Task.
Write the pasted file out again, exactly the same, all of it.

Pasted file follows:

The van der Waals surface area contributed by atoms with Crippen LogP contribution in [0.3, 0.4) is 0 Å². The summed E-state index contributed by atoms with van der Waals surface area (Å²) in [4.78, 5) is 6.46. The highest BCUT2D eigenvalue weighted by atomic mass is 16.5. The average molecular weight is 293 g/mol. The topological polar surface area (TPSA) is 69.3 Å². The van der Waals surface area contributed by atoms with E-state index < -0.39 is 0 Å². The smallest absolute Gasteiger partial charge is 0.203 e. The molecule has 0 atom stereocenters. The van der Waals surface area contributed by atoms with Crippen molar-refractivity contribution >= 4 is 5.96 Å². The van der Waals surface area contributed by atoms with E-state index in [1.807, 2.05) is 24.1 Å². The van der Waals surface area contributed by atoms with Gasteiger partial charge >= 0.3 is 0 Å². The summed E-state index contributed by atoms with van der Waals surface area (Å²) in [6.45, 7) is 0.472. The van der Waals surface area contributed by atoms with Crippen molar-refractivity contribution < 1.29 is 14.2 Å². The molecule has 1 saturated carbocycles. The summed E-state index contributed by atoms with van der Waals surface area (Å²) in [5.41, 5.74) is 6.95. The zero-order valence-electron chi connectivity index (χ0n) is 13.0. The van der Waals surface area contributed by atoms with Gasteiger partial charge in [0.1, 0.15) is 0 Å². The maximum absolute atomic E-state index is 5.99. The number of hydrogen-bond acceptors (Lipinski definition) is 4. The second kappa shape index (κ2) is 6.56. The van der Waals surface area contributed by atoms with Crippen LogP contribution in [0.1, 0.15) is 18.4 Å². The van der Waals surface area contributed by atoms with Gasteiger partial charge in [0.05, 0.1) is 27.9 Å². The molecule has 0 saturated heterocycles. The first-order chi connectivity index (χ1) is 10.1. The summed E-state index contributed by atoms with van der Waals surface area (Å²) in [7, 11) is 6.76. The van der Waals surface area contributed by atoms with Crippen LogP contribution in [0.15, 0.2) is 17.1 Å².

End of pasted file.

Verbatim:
The van der Waals surface area contributed by atoms with Crippen LogP contribution in [0.3, 0.4) is 0 Å². The summed E-state index contributed by atoms with van der Waals surface area (Å²) in [4.78, 5) is 6.46. The highest BCUT2D eigenvalue weighted by atomic mass is 16.5. The average molecular weight is 293 g/mol. The topological polar surface area (TPSA) is 69.3 Å². The van der Waals surface area contributed by atoms with E-state index < -0.39 is 0 Å². The smallest absolute Gasteiger partial charge is 0.203 e. The molecule has 0 atom stereocenters. The van der Waals surface area contributed by atoms with Crippen molar-refractivity contribution >= 4 is 5.96 Å². The van der Waals surface area contributed by atoms with E-state index in [1.807, 2.05) is 24.1 Å². The van der Waals surface area contributed by atoms with Gasteiger partial charge >= 0.3 is 0 Å². The summed E-state index contributed by atoms with van der Waals surface area (Å²) in [6.45, 7) is 0.472. The van der Waals surface area contributed by atoms with Crippen molar-refractivity contribution < 1.29 is 14.2 Å². The molecule has 1 saturated carbocycles. The summed E-state index contributed by atoms with van der Waals surface area (Å²) in [5.41, 5.74) is 6.95. The zero-order valence-electron chi connectivity index (χ0n) is 13.0. The van der Waals surface area contributed by atoms with Gasteiger partial charge in [0.1, 0.15) is 0 Å². The maximum absolute atomic E-state index is 5.99. The number of hydrogen-bond acceptors (Lipinski definition) is 4. The second kappa shape index (κ2) is 6.56. The van der Waals surface area contributed by atoms with Crippen LogP contribution in [0.1, 0.15) is 18.4 Å². The van der Waals surface area contributed by atoms with Gasteiger partial charge in [0.05, 0.1) is 27.9 Å². The molecule has 0 saturated heterocycles. The first-order chi connectivity index (χ1) is 10.1. The summed E-state index contributed by atoms with van der Waals surface area (Å²) in [7, 11) is 6.76. The van der Waals surface area contributed by atoms with Crippen LogP contribution in [0.15, 0.2) is 17.1 Å².